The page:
Other developments during the 1960s and that would lead to the New Age movement were a surge in popularity for health food stores, holistic medicine, chiropractors, and a belief in the power of healing through positive thought and physical message (Albanese, 358). Essential to the pagan nature of the New Age Movement was women’s liberation. Prior to the acceptance of a single male sky-god, as in Judeo-Christian and Moslem beliefs, the pagan world was based on an all-powerful feminine deity, the Earth Mother: a fertility and creation goddess that can be seen as an echo in such figures as the Virgin Mary (Paglia, pg 9). The woman’s empowerment movement blended with the holistic healing and the organic “nature” movement to usher in a renewed respect for “Mother Earth,” a highly pagan concept. The cry went up among many women’s-libbers that God might very well be a Woman and that feminine power was the power that gave life and nurtured living things (Pagila). Subsequently, numerous small press spell books became available in a growing number of occult bookstores in the late 1970s, many of them portraying the contemporary witch as regular woman rather than the traditional old crone. Other trends that aided in the rise of the New Age Movement was the surge in popularity for magical fantasy novels like “The Lord of the Rings”, and the growing interest during the 1970s in role playing games like Dungeons and Dragons, and the growing number of themed fantasy Renaissance Faires across the country. This helped set the stage by the early 1980s for all of the elements of New Age movement to come together in a positive, mystical, and fantastic light.
As the New Age Movement took shape in the 1980s, what began as postings on the bulletin boards of health food stores and holistic clinics soon turned into seminars, bookstores and, learning centers devoted to New Age interests (Albanese, 360). The expansive selection of interests in the New Age bookstores and learning centers suited the nature of the movement, because New Agers “appropriated what New Age beliefs they preferred from the pool… rather than believing completely in all New Age beliefs” (Albanese, 360). According to Albanese there were two types of New Age approaches; the Philosophical approach which dealt less with the spiritual aspect and more with psychological processes being explored and developed; and the Phenomenal approach, which emphasized Cultus and symbolic behavior (Albanese, 362).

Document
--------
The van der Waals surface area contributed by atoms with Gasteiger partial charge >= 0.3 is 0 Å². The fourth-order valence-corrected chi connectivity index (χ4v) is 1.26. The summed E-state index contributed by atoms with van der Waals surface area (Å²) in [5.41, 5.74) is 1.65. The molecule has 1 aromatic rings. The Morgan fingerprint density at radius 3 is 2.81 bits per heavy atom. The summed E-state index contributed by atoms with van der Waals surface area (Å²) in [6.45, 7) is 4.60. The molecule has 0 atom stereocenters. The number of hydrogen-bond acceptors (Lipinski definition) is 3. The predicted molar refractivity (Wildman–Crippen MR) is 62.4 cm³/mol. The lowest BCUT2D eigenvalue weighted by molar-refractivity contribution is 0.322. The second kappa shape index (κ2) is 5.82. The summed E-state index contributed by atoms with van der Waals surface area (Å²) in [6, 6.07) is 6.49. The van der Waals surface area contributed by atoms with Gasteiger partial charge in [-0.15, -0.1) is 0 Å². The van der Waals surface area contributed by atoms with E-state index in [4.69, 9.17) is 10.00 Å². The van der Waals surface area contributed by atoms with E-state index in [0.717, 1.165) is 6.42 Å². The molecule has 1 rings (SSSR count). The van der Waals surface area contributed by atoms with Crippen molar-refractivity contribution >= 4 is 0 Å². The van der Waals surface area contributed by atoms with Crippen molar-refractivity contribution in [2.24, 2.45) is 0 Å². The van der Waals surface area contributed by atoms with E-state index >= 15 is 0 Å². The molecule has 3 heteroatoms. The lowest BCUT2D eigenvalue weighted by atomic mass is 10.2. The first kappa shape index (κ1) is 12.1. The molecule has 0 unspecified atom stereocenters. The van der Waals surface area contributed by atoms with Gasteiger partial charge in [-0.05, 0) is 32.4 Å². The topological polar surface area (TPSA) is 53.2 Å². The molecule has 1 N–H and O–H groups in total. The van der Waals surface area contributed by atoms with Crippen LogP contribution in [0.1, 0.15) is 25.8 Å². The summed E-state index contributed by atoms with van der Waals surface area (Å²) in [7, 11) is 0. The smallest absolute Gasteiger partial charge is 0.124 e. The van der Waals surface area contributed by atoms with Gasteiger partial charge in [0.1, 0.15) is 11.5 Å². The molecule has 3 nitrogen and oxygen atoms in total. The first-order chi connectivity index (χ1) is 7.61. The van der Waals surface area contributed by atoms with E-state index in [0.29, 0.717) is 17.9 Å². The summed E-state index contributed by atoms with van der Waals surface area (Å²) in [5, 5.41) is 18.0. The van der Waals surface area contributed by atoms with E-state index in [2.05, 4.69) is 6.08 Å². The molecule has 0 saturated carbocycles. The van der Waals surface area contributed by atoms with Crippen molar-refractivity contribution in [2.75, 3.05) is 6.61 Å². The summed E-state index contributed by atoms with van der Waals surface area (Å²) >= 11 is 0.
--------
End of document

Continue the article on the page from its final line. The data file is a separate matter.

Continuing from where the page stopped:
The sections of interest in a typical New Age bookstore could be witnessed only a few years ago at The Bodhi Tree in West Hollywood. There were sections on most major religions with no special emphasis given to any one of them. There were also sections on after-death experiences, ghosts, ESP, the zodiac, the Egyptian pantheon of gods as well as The Book of the Dead, UFOs, Alistair Crowley and the Golden Dawn, the Tarot, isolation tanks, Native American Shamanism, Kabala, ancient magical texts like The Sacred book of Abra Melin the Mage, as well as books on hard core sorcery, voodoo, spell casting, rune stones, and of course, the book series that blends occult magic and Native American shamanism with psychedelic drugs so well, presented as an autobiographical how-to series on shamanism: “The Teachings of Don Juan” and other works by Carlos Castaneda. Castaneda epitomizes the New Age sorcerer, presenting his work as a scholar writing his dissertation on anthropology. The book describes secret rituals and powerful occult practices which the New Age Movement adopted with the ease of any practical candle magic book. Even Crowley, who claimed to have summoned demons, had his honored place on the shelves of the New Age movement’s libraries right next to swimming with dolphins.
The New Age Movement has settled into a far less prominent position among American spiritual movements, almost being completely absorbed into our present culture. Yet its liberal minded effect on certain archetypes in popular culture is clear. The art of witchcraft and black magic has been all but completely de-vilified leaving the archetypal witches of today to attend their magic classes at Hogworts and have names like Harry Potter. Likewise, Vampires have also recently been de-vilified in popular culture through books like the Twilight Series. The New Age movement has helped to make this a far different world than it was before.
Albanese, Catherine L; America: Religions and Religion; 3rd Edition; Wadsworth Publishing Company; Belmont, CA; © 1999; Text
Billy Jack; http://www.imdb.com/title/tt0066832/
Crowley, Alistair; Alistair Crowley’s Homepage; 5/26/12; http://www.aleistercrowley.org/
Hermitic.com; Libri of Alistair Crowley; 5/27/2012; http://hermetic.com/crowley/
KFA: Krishnamurti Foundation of America; A Brief History of Krishnamurt; kfa.org; Ojai, CA; 5/27/12; http://www.kfa.org/history-of-krishnamurti.php
Krishna.com; Prabhupada Bhaktivedanta ; 5/27/12; http://prabhupada.krishna.com/
Lambert, Frank; Religion in American Politics; Princeton University Press; Princeton/Oxford; © 2008; Text
Paglia, Camille; Sexual Personae: Art and Decadence from Nefertiti to Emily Dickenson; Vantage Books 1991; Yale University 1990;
Rosicrucian Order of the Golden Dawn; ROGD.org; .http://www.rogd.org/
UMKC: Famous American Trials: Salem Witchcraft Trials; University of Missouri Kansas City; umkc.edu; Sept 2009; 5/27/12; http://law2.umkc.edu/faculty/projects/ftrials/salem/salem.htm